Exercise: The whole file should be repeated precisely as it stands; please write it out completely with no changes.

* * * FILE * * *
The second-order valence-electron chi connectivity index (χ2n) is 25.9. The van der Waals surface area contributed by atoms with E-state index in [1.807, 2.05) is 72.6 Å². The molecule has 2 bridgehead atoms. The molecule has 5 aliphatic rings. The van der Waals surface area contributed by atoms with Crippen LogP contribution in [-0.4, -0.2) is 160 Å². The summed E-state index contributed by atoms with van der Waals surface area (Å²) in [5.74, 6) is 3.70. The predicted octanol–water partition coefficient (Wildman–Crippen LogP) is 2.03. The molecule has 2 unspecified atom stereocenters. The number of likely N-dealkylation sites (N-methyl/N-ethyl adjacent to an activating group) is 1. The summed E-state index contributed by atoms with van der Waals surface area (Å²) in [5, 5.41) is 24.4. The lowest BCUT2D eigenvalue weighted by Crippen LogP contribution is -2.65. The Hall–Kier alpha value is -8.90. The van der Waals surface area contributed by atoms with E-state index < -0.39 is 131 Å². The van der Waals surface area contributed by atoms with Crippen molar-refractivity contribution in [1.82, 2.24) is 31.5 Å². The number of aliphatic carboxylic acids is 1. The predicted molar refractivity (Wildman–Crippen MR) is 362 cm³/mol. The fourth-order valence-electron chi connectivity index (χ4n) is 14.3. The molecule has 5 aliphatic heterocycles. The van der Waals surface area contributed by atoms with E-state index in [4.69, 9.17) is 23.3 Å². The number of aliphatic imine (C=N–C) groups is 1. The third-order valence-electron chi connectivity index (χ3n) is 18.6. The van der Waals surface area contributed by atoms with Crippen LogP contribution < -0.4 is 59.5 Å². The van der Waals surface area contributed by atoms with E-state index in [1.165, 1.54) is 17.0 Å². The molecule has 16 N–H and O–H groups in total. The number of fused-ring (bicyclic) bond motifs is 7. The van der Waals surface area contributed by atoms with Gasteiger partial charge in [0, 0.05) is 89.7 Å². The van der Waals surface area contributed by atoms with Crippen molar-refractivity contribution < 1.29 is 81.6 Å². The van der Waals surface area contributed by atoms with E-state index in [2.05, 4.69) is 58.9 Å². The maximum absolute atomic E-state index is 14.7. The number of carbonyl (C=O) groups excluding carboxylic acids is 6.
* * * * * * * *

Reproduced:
The second-order valence-electron chi connectivity index (χ2n) is 25.9. The van der Waals surface area contributed by atoms with E-state index in [1.807, 2.05) is 72.6 Å². The molecule has 2 bridgehead atoms. The molecule has 5 aliphatic rings. The van der Waals surface area contributed by atoms with Crippen LogP contribution in [-0.4, -0.2) is 160 Å². The summed E-state index contributed by atoms with van der Waals surface area (Å²) in [5.74, 6) is 3.70. The predicted octanol–water partition coefficient (Wildman–Crippen LogP) is 2.03. The molecule has 2 unspecified atom stereocenters. The number of likely N-dealkylation sites (N-methyl/N-ethyl adjacent to an activating group) is 1. The summed E-state index contributed by atoms with van der Waals surface area (Å²) in [5, 5.41) is 24.4. The lowest BCUT2D eigenvalue weighted by Crippen LogP contribution is -2.65. The Hall–Kier alpha value is -8.90. The van der Waals surface area contributed by atoms with E-state index < -0.39 is 131 Å². The van der Waals surface area contributed by atoms with Crippen molar-refractivity contribution in [1.82, 2.24) is 31.5 Å². The number of aliphatic carboxylic acids is 1. The predicted molar refractivity (Wildman–Crippen MR) is 362 cm³/mol. The fourth-order valence-electron chi connectivity index (χ4n) is 14.3. The molecule has 5 aliphatic heterocycles. The van der Waals surface area contributed by atoms with E-state index in [4.69, 9.17) is 23.3 Å². The number of aliphatic imine (C=N–C) groups is 1. The third-order valence-electron chi connectivity index (χ3n) is 18.6. The van der Waals surface area contributed by atoms with Crippen LogP contribution < -0.4 is 59.5 Å². The van der Waals surface area contributed by atoms with E-state index in [1.165, 1.54) is 17.0 Å². The molecule has 16 N–H and O–H groups in total. The number of fused-ring (bicyclic) bond motifs is 7. The van der Waals surface area contributed by atoms with Gasteiger partial charge in [0, 0.05) is 89.7 Å². The van der Waals surface area contributed by atoms with Crippen molar-refractivity contribution < 1.29 is 81.6 Å². The van der Waals surface area contributed by atoms with E-state index in [2.05, 4.69) is 58.9 Å². The maximum absolute atomic E-state index is 14.7. The number of carbonyl (C=O) groups excluding carboxylic acids is 6.